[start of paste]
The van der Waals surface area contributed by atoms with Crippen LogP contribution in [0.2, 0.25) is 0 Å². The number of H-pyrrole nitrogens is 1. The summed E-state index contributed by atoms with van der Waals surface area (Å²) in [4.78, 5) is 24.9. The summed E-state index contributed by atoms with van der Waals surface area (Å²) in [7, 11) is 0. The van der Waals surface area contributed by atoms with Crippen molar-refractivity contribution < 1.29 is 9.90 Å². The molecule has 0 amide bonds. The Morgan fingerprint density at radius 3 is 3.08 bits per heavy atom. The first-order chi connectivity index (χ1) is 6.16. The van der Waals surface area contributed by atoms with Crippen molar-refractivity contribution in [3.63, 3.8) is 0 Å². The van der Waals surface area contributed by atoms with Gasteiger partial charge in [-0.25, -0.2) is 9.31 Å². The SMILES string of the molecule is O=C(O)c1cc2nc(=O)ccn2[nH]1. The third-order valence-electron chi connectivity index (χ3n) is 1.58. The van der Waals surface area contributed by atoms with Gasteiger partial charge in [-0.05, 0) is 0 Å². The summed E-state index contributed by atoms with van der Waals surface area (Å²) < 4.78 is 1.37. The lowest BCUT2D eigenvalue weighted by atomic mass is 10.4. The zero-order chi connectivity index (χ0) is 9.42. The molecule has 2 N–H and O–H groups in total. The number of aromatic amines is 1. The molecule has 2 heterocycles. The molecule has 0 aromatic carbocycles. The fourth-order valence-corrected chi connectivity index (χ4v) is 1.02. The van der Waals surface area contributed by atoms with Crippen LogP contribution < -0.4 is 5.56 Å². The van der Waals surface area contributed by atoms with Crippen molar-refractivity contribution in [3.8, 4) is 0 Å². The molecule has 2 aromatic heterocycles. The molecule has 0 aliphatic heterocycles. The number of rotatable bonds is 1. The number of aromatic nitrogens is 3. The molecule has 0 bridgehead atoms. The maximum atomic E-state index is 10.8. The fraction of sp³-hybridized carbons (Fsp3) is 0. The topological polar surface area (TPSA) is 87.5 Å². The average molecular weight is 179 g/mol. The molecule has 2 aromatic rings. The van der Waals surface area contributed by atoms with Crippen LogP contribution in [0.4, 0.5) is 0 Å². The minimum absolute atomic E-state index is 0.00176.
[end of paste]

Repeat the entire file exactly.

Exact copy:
The van der Waals surface area contributed by atoms with Crippen LogP contribution in [0.2, 0.25) is 0 Å². The number of H-pyrrole nitrogens is 1. The summed E-state index contributed by atoms with van der Waals surface area (Å²) in [4.78, 5) is 24.9. The summed E-state index contributed by atoms with van der Waals surface area (Å²) in [7, 11) is 0. The van der Waals surface area contributed by atoms with Crippen molar-refractivity contribution < 1.29 is 9.90 Å². The molecule has 0 amide bonds. The Morgan fingerprint density at radius 3 is 3.08 bits per heavy atom. The first-order chi connectivity index (χ1) is 6.16. The van der Waals surface area contributed by atoms with Crippen molar-refractivity contribution in [3.63, 3.8) is 0 Å². The van der Waals surface area contributed by atoms with Gasteiger partial charge in [-0.25, -0.2) is 9.31 Å². The SMILES string of the molecule is O=C(O)c1cc2nc(=O)ccn2[nH]1. The third-order valence-electron chi connectivity index (χ3n) is 1.58. The van der Waals surface area contributed by atoms with Gasteiger partial charge in [-0.05, 0) is 0 Å². The summed E-state index contributed by atoms with van der Waals surface area (Å²) < 4.78 is 1.37. The lowest BCUT2D eigenvalue weighted by atomic mass is 10.4. The zero-order chi connectivity index (χ0) is 9.42. The molecule has 2 N–H and O–H groups in total. The number of aromatic amines is 1. The molecule has 2 heterocycles. The molecule has 0 aromatic carbocycles. The fourth-order valence-corrected chi connectivity index (χ4v) is 1.02. The van der Waals surface area contributed by atoms with Crippen LogP contribution < -0.4 is 5.56 Å². The van der Waals surface area contributed by atoms with Crippen molar-refractivity contribution in [3.8, 4) is 0 Å². The molecule has 2 aromatic heterocycles. The molecule has 0 aliphatic heterocycles. The number of rotatable bonds is 1. The number of aromatic nitrogens is 3. The molecule has 0 bridgehead atoms. The maximum atomic E-state index is 10.8. The fraction of sp³-hybridized carbons (Fsp3) is 0. The topological polar surface area (TPSA) is 87.5 Å². The average molecular weight is 179 g/mol. The molecule has 2 aromatic rings. The van der Waals surface area contributed by atoms with Crippen LogP contribution in [0.4, 0.5) is 0 Å². The minimum absolute atomic E-state index is 0.00176.